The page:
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Home » Culture and Criticism

Death of a Salesman: Strange new world

Submitted by on April 12, 2012 – 10:10 PMNo Comment

Ben Brantley’s New York Times review of the current production of Death of a Salesman at the Barrymore is very complimentary, but also regretful — that the version doesn’t quite land with him; that, like Linda Loman at the end of the play, he “can’t cry.” Brantley admires the design, the performances, Mike Nichols’s direction, but compares the production to the aridly formal experience of visiting a national monument, and argues that nearly every lead gives a fantastic performance but is miscast. Philip Seymour Hoffman as Willy “never seems a credible 62,” Brantley sighs, and Andrew Garfield’s physicality as Biff isn’t quite a fit.

I saw the play yesterday with Wing, and I agree with most of Brantley’s…you know, “criticisms” isn’t the correct term. “Misgivings” is more accurate. In any case, he’s right that Hoffman, as outstanding as he is, doesn’t read as old and mentally frail as well as he might (he’s 44). Brantley’s reluctant comparison of Garfield to a “weedy, tormented James Dean” is perhaps too harsh, but as much as I like Garfield and as much as he leaves everything on the field with his performance here, he’s not very believable as a gridiron god, even a high-school one, when he’s meant to have played in the age of leather helmets. (He’s not helped there by sharing the stage almost constantly with Finn Wittrock, who fully realizes Hap in a way I’ve never seen before and who is much closer visually to the king-of-the-world brick-shithouse figure Biff allegedly cut/s.)

The thing about Death of a Salesman, though, is that I feel like you always have those issues with the casting; you always have a Willy who’s too much one age or the other, or a Biff who’s laugh-out-loud ridiculous as a high-schooler. The 1985 film version we had to watch in school piled a shit-ton of makeup on Dustin Hoffman, threw John Malkovich at the Biff role (and Stephen “Colonel Angry Biceps in Avatar” Lang as Hap! Man, I’m-a have to rewatch that foolishness now), and hoped for the best, and that’s in a movie, where you can cheat the flashbacks. You can’t do that onstage. …Well, you can, but I doubt many directors bother, not with everyone who speaks English knowing the play and looking for the seams. It’s almost impossible to cast the entire production with actors who can cover the entire age spread and act the parts without getting their heads and torsos digested by some of the most legendary writing in theater; I see Brantley’s point, I cede Brantley’s point, I think Brantley himself knows it’s unsporting to make the point at all, but the performances pull it off 85 percent of the time. (I categorically disagree with his assertion that Linda Emond’s Linda is too forceful. It’s not a choice or a timbre the actress ordinarily goes with, and I’m not entirely sure it holds that this vigorous a Linda would not have tired of Willy’s relentless puffery decades ago, but it was fresh, and it made me think, so I can live with it.)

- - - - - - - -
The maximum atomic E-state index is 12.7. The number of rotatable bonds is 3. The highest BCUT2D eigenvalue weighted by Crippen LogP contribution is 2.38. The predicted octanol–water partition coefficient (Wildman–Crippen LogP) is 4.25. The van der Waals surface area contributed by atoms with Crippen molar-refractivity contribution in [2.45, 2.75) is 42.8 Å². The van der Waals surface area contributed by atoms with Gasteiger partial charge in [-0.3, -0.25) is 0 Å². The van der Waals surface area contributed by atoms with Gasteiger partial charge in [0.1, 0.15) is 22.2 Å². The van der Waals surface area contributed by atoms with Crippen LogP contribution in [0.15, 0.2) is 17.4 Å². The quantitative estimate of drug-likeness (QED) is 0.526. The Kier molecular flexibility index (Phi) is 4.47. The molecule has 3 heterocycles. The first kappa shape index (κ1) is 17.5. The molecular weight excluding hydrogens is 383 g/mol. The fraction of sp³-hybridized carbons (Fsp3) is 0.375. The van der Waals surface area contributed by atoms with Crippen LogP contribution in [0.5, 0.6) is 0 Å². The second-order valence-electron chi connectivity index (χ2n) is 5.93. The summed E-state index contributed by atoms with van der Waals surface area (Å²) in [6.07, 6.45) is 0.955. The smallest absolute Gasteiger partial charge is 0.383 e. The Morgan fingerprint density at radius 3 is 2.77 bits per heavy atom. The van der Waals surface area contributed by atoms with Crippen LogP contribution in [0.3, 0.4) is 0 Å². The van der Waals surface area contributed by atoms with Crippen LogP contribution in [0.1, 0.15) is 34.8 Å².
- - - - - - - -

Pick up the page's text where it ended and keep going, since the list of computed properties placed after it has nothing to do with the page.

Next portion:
Most of the performances do that — get you to reevaluate lines you’ve heard and studied and received in the same way for years. You can miscast Death of a Salesman up to a pretty far point because the writing, its brilliant rendition of familiar confusion and irresolvable pain, its inexorable tensions, will carry the rest of the production. It does that here at times (Wing and I had both tightened into crab claws by the end), but at other times, the actors give you something for the first time. Garfield and Wittrock come off annoyingly too-much in many of the flashbacks, not credible in their worship of their gasbag father, the gee-willikers dialogue and the rolled-up pants — but as I said, nobody’s going to get that wronger than Malkovich in a pair of Chuck Taylors, and I understood something during those scenes about fathers and sons, namely that there is something about fathers and sons that I can’t ever understand. And also that the clank of that flashback is part of the point of it.

Hoffman is a marvel, not least because he got laughs. Not a few of them, either. It’s got some humor in it, the play, which I forget; it’s black, most of it, but it’s there. Hoffman has a crack Borscht-y timing that got me wishing he’d had a role in the Ocean’s movies. The customary choice with Willy is to play him in the present like he’s wearing 40 pounds of soaking-wet wool, and in the past as a big broad spaldeen, but to do what Hoffman does is to make you more aware that the man at the center of this tragedy is a horse’s ass, but that it is still a tragedy. Maybe more so.

Brantley isn’t wrong about the casting, and it’s very courteous of him not to mention how over-the-top screechballs Molly Price gets as The Woman (the role is not exactly a palette of greys, but did Nichols direct her, like, at all?), but where he found that the actors even in their skill drained the play of immediacy, I thought the opposite. I thought about a lot of things, and got the play down off the shelf for a re-read this weekend. Recommended without reservation. Go get you some.



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